JF Asset Management is the latest fund house to reduce staff in Asia, as part of cost-cutting measures in reaction to the global financial crisis. JF Asset Management is part of JPMorgan Asset Management, which in turn is part of J.P. Morgan Chase. JPMorgan Asset Management has more than $1.2 trillion in assets under management worldwide.

A spokesman at JF Asset Management declined to say how many people in Asia have been affected by the recent job cuts and which particular positions and groups have been involved. In relation to the global staff reduction at the fund house, however, the spokesman says the numbers are not substantial.

ôJPMorgan, including JF Asset Management, is making staff reductions across all businesses across all regions, Asia-Pacific included,ö the spokesman says. ôThe key positions in Asia are not affected and the number of job cuts should be relatively minimal, in relation to the global numbers.ö

Founded and headquartered in Hong Kong, JF Asset Management has one of the largest investment teams in the region. The fund house had around 1,600 staff in Asia û about one-third of which are based in Hong Kong û before the job cuts. JF Asset ManagementÆs Hong Kong-based CEO for Asia, David Hsu, oversees the fund houseÆs operations in the region.

The spokesman declines to say if further job cuts are planned.

ôGiven the challenging environment, no industry has been harder hit than the financial services industry,ö the spokesman says, adding that the recent move is in reaction to the impact of the global financial crisis and looming economic recession.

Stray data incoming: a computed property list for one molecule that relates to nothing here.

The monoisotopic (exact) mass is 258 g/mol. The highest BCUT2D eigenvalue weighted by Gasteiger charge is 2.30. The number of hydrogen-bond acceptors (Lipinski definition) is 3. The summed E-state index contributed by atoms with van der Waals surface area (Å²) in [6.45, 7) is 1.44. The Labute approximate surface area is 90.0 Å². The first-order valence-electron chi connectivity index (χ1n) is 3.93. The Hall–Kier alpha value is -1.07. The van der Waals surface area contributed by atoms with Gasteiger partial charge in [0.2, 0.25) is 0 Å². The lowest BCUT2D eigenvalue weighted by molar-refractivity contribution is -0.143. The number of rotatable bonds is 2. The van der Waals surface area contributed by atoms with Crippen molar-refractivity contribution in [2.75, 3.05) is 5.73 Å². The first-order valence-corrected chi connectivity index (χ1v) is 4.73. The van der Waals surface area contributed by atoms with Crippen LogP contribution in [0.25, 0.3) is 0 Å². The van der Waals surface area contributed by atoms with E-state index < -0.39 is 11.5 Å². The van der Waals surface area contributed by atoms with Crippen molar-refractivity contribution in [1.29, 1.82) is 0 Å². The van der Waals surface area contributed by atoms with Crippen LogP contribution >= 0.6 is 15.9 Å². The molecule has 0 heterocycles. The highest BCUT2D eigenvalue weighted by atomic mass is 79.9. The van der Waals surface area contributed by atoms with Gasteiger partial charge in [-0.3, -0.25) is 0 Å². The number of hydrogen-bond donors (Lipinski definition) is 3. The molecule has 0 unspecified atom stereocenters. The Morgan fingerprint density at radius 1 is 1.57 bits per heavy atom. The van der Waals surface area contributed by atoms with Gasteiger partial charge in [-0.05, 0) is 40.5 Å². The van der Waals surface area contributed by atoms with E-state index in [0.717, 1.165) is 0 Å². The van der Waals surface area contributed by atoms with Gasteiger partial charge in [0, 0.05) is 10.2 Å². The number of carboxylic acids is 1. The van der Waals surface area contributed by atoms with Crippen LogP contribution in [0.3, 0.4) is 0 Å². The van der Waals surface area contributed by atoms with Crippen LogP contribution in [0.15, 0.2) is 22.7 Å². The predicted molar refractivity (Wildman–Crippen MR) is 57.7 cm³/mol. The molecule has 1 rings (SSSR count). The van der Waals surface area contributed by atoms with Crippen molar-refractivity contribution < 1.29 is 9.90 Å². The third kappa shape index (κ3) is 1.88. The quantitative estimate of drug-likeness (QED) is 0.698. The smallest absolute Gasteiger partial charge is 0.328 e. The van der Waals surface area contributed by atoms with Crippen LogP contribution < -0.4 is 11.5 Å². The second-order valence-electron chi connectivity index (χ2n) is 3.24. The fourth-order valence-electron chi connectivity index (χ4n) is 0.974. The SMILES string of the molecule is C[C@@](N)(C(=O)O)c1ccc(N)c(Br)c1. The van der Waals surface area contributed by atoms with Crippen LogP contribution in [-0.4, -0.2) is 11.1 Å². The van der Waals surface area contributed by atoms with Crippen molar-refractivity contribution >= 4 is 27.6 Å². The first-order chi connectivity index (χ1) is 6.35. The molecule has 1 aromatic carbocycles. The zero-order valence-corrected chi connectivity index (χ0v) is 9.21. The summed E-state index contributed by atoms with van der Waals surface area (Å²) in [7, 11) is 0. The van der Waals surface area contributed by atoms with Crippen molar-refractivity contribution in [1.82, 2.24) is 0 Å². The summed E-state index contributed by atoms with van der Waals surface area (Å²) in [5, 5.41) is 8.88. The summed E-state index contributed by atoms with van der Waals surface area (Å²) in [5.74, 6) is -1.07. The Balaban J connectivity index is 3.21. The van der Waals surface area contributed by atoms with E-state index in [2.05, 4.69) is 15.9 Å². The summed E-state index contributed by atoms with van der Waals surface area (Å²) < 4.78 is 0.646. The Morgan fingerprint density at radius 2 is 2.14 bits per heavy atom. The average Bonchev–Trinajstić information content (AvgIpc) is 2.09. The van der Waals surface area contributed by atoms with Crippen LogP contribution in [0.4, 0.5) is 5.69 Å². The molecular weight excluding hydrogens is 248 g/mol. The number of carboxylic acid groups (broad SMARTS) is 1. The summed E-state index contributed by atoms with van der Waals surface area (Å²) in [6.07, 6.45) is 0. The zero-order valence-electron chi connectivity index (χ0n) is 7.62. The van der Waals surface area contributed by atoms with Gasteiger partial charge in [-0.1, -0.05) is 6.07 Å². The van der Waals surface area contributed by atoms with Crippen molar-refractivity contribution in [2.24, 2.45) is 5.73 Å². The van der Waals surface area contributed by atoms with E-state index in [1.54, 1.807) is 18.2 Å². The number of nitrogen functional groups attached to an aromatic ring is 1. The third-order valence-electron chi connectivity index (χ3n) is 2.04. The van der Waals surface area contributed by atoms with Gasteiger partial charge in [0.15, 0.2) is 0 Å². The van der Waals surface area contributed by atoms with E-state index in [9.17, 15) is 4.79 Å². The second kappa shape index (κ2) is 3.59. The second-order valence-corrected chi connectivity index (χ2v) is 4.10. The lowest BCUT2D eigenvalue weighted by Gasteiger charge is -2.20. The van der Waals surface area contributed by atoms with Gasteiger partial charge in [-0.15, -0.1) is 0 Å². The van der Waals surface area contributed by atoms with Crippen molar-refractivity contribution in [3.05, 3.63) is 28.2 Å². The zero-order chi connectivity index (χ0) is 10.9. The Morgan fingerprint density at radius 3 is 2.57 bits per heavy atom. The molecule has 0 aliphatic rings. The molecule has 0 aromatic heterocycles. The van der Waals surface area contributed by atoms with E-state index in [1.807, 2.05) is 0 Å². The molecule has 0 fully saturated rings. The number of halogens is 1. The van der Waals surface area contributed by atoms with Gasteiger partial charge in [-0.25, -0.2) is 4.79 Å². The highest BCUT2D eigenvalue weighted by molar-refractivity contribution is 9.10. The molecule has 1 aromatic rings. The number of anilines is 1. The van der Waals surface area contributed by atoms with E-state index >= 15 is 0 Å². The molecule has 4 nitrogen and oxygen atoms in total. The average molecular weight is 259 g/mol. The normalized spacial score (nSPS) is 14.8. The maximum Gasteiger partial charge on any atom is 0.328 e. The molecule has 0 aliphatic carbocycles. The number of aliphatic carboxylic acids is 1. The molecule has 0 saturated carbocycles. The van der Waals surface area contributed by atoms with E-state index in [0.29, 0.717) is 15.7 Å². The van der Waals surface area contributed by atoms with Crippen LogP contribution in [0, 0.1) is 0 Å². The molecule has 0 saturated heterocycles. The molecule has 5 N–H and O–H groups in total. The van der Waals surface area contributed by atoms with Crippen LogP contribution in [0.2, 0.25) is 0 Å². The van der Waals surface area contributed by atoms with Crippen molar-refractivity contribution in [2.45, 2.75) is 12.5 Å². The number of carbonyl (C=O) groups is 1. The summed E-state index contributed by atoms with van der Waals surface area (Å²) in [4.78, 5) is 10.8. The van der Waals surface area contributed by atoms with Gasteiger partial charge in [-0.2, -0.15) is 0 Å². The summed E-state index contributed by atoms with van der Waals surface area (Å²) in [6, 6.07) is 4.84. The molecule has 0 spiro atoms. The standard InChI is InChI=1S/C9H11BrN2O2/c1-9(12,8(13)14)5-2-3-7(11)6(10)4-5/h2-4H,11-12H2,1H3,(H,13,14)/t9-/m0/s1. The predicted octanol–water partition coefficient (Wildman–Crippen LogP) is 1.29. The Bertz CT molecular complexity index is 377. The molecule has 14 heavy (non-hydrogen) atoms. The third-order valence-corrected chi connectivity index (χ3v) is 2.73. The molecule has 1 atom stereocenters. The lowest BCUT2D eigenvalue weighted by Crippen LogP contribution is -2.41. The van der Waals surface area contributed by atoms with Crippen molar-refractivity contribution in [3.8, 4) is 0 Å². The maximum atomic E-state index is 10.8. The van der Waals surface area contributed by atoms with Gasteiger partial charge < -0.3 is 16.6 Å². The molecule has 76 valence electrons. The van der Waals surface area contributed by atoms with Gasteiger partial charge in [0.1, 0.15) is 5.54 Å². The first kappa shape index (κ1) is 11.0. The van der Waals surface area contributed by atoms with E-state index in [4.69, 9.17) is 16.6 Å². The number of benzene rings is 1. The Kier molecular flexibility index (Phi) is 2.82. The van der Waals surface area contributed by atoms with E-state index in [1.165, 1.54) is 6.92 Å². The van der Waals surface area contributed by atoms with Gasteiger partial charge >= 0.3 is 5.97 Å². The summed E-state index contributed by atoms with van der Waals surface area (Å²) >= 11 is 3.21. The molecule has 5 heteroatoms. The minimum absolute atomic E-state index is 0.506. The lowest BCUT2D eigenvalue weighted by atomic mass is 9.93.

Fund houses that have reduced staff in Asia include BlackRock, Fidelity International, ING Investment Management, Janus Capital and AllianceBernstein. The job cuts in fund houses in Asia have not been as drastic as layoffs in the US and Europe, however.

The job cuts are in reaction to shrinking assets under management (AUM) in Asia and uncertain growth prospects in the coming year. The fund houses have said, however, that they expect to rebuild their businesses accordingly depending on future market conditions.

AUM numbers have been dipping fast in the past few months due mainly to lower portfolio valuations and partly to redemptions. Mutual fund assets under management in Asia ex-Japan fell by 12% to $991 billion in the first half of 2008 from $1.126 trillion at end-2007, according to Boston-based financial services research firm Cerulli Associates. By the end of this year, AUM could be down 20% to $915 billion.